What is Fibre Channel?
Fibre Channel is an American National Standards Institute (ANSI) standard that enables gigabits/sec connectivity. It is also used as the basis for the physical foundation layer specification of Gigabit Ethernet. However, unlike Ethernet, which is a networking protocol geared for message-based traffic, Fibre Channel is designed to move large blocks of data in groups.
The Fibre Channel specification describes three network topologies in which it can be used: point-to-point or arbitrated loops for smaller implementations, and in a switched fabric for enterprise-scale environments.
Upstart challenges Fibre Channel
A possible challenge to Fibre Channel could come from the emerging System I/O (SIO) standard, a combination of two previously proposed connectivity architectures called Future I/O and Next Generation I/O.
SIO - which is being backed by leading companies such Compaq Computer Corp., Dell Computer Corp., Hewlett-Packard Co., IBM Corp., Intel Corp., Microsoft Corp. and Sun Microsystems Inc. - could provide interoperable links with aggregate bandwidths ranging from 500 megabytes/sec to 6 gigabytes/sec.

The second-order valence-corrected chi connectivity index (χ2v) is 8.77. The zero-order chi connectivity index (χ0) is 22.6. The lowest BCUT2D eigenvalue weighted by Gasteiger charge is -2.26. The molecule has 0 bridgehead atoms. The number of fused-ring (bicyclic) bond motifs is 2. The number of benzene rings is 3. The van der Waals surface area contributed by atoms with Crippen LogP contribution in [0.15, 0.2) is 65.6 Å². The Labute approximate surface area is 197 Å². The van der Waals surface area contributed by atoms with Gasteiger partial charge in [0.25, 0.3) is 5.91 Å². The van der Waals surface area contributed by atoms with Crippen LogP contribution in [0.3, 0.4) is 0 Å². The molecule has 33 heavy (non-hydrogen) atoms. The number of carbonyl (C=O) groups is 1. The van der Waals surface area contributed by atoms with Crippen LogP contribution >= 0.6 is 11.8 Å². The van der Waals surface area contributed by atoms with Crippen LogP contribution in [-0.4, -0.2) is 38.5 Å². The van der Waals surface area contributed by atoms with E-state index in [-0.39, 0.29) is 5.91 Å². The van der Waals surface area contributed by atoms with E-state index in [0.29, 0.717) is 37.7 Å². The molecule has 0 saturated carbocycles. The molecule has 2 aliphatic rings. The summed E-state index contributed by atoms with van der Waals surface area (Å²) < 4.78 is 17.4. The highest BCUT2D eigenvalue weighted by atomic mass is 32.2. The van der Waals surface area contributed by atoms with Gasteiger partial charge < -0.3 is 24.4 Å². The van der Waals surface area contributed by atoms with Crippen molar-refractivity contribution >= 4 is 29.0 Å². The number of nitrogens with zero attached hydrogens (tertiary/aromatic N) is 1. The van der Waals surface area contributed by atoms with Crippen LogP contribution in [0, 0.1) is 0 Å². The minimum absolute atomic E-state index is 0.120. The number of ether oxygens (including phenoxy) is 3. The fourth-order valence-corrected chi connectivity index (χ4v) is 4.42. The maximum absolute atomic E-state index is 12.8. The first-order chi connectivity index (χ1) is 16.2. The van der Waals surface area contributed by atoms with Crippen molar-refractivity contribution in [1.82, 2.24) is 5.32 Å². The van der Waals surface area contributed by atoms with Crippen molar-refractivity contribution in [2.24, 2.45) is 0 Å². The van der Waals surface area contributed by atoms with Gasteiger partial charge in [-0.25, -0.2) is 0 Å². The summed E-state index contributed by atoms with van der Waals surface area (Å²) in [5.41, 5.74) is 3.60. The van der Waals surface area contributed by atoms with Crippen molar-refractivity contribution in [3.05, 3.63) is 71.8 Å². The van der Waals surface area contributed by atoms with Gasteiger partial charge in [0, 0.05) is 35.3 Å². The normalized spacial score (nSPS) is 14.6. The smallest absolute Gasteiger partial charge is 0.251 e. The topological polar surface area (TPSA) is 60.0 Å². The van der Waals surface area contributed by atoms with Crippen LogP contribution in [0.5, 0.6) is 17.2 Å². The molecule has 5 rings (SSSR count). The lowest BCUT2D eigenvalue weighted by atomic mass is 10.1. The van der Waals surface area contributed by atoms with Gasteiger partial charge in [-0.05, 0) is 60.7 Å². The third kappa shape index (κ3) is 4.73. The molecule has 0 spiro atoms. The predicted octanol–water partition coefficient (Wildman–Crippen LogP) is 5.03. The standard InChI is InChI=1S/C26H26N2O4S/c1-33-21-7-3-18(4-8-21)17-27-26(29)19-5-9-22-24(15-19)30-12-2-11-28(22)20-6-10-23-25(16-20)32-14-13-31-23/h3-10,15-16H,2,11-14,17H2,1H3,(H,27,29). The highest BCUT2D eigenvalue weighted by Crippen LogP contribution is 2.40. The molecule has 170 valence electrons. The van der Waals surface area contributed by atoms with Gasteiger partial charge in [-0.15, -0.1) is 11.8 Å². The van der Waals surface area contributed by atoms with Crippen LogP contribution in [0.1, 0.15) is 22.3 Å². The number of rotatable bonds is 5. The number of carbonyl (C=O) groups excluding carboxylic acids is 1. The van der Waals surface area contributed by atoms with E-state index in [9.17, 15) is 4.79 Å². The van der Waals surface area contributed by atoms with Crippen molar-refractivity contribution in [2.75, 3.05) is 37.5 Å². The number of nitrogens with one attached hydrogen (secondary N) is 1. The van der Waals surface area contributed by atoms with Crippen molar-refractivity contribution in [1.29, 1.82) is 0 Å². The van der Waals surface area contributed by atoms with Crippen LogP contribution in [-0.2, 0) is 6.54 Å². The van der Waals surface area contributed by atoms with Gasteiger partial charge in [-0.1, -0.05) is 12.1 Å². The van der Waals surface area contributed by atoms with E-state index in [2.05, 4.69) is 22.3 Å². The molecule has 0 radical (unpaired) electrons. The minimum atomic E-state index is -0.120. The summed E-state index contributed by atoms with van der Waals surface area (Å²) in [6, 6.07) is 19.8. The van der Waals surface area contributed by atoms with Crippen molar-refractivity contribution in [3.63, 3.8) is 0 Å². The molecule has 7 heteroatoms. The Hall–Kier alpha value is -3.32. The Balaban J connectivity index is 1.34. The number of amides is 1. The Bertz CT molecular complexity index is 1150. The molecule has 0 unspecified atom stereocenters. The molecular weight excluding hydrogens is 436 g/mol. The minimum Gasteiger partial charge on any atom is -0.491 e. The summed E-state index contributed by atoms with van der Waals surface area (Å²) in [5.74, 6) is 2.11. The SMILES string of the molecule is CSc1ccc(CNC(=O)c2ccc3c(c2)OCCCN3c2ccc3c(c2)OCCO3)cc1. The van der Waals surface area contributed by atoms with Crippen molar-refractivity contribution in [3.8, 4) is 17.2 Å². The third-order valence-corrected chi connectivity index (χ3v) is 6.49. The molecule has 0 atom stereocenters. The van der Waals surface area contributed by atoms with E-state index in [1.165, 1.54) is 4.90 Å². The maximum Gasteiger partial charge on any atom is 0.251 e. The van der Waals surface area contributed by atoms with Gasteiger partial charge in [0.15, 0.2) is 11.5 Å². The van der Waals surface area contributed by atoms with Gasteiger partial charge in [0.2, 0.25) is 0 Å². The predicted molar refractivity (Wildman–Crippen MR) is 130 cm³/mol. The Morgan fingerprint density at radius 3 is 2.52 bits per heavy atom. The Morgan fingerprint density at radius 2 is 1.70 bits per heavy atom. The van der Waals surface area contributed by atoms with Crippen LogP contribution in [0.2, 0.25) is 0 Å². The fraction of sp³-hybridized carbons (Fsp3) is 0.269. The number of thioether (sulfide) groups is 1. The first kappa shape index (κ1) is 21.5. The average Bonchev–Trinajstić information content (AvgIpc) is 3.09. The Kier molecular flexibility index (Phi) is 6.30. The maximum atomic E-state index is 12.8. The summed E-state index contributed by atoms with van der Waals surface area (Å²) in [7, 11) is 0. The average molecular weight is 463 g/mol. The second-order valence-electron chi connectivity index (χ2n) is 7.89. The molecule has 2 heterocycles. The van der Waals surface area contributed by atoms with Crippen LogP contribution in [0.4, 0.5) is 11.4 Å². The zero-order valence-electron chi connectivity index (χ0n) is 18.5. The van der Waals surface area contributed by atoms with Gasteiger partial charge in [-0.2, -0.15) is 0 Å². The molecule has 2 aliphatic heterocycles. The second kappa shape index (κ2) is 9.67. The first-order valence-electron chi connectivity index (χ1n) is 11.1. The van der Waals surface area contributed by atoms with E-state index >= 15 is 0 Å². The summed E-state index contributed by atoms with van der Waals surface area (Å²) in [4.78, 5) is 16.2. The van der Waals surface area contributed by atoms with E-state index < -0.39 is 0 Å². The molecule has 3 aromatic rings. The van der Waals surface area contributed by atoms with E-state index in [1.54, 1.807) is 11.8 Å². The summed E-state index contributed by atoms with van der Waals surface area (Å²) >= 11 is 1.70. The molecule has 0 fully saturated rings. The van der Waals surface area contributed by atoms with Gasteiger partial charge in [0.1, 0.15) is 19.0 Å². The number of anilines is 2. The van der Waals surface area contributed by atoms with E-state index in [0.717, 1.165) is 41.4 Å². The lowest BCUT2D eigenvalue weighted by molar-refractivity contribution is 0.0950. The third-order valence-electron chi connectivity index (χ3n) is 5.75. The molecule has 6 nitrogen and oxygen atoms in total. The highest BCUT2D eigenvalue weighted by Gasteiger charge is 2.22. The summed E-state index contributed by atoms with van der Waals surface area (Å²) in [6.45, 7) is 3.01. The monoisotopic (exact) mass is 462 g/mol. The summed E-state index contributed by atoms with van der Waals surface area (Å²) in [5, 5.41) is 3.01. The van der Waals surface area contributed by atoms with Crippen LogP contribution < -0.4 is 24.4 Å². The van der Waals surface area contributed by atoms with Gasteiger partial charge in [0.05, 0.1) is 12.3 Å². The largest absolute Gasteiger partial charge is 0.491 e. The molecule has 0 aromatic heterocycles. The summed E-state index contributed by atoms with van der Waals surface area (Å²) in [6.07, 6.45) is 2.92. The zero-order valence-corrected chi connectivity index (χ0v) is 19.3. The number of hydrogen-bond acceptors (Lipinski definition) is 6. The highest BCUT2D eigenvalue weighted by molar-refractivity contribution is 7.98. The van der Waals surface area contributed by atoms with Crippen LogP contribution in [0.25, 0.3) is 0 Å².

A major potential advantage of SIO compared with Fibre Channel is that it offers backward compatibility with older I/O technologies, promising easier connectivity than the bridges and adapters needed with Fibre Channel, as well as a compatible upgrade path for higher performance interconnect products.
How well this will come together is unclear. Most industry participants are cautious, particularly given the immediate demand for fast SAN interconnections.
"The goal behind both Future I/O and Next Generation I/O was to come up with a channel to move more data between servers and hosts," said Aloke Guha, vice president and chief architect for Storage Technology Inc. "There are plans also to provide switched links to various forms of storage, and in theory SIO could provide much lower cost links than Fibre Channel."
However, it will take time to prove itself in the marketplace. Tom Lassen, senior product manager for EMC Corp. said it could take as long as five years for the SIO group to produce a stable standard. "SCSI has lived its life, and people need to do something now [about their storage]," he said.
It will be several years before the first SIO products are ready, said Rich Lautzenheiser, strategic marketing manager for Agilent Technologies, and even then it will never completely replace Fibre Channel. "There'll be a sizable installed base of Fibre Channel by then, and we are already seeing a move downwards in the cost curve for Fibre Channel," he said.
The first version of the SIO specification could be available by early next year.
- Brian Robinson